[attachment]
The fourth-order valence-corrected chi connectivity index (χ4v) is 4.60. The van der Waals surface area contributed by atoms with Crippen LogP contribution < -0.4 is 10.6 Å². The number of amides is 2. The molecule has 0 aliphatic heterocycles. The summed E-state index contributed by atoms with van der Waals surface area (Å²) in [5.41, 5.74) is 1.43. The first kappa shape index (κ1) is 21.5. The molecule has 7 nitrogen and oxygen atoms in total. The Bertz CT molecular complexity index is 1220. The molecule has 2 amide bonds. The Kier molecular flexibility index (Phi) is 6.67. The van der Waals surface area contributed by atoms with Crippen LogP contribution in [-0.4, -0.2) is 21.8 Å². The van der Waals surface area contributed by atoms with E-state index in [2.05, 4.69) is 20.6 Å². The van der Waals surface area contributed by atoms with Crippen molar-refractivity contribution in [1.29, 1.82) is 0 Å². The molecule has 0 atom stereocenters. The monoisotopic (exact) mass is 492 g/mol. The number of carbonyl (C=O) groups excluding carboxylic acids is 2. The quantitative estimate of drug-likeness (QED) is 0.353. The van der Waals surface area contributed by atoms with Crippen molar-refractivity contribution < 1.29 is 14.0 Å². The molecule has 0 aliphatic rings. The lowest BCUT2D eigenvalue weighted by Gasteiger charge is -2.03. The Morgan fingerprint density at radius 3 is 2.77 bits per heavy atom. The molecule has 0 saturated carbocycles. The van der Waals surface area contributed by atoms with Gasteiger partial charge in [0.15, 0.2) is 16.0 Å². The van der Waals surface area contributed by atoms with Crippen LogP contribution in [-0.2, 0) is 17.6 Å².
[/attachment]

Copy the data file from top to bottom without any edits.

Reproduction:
The fourth-order valence-corrected chi connectivity index (χ4v) is 4.60. The van der Waals surface area contributed by atoms with Crippen LogP contribution < -0.4 is 10.6 Å². The number of amides is 2. The molecule has 0 aliphatic heterocycles. The summed E-state index contributed by atoms with van der Waals surface area (Å²) in [5.41, 5.74) is 1.43. The first kappa shape index (κ1) is 21.5. The molecule has 7 nitrogen and oxygen atoms in total. The Bertz CT molecular complexity index is 1220. The molecule has 2 amide bonds. The Kier molecular flexibility index (Phi) is 6.67. The van der Waals surface area contributed by atoms with Crippen LogP contribution in [-0.4, -0.2) is 21.8 Å². The van der Waals surface area contributed by atoms with E-state index in [2.05, 4.69) is 20.6 Å². The van der Waals surface area contributed by atoms with Crippen molar-refractivity contribution in [1.29, 1.82) is 0 Å². The molecule has 0 atom stereocenters. The monoisotopic (exact) mass is 492 g/mol. The number of carbonyl (C=O) groups excluding carboxylic acids is 2. The quantitative estimate of drug-likeness (QED) is 0.353. The van der Waals surface area contributed by atoms with Crippen molar-refractivity contribution < 1.29 is 14.0 Å². The molecule has 0 aliphatic rings. The lowest BCUT2D eigenvalue weighted by Gasteiger charge is -2.03. The Morgan fingerprint density at radius 3 is 2.77 bits per heavy atom. The molecule has 0 saturated carbocycles. The van der Waals surface area contributed by atoms with Gasteiger partial charge in [0.15, 0.2) is 16.0 Å². The van der Waals surface area contributed by atoms with Crippen LogP contribution in [-0.2, 0) is 17.6 Å².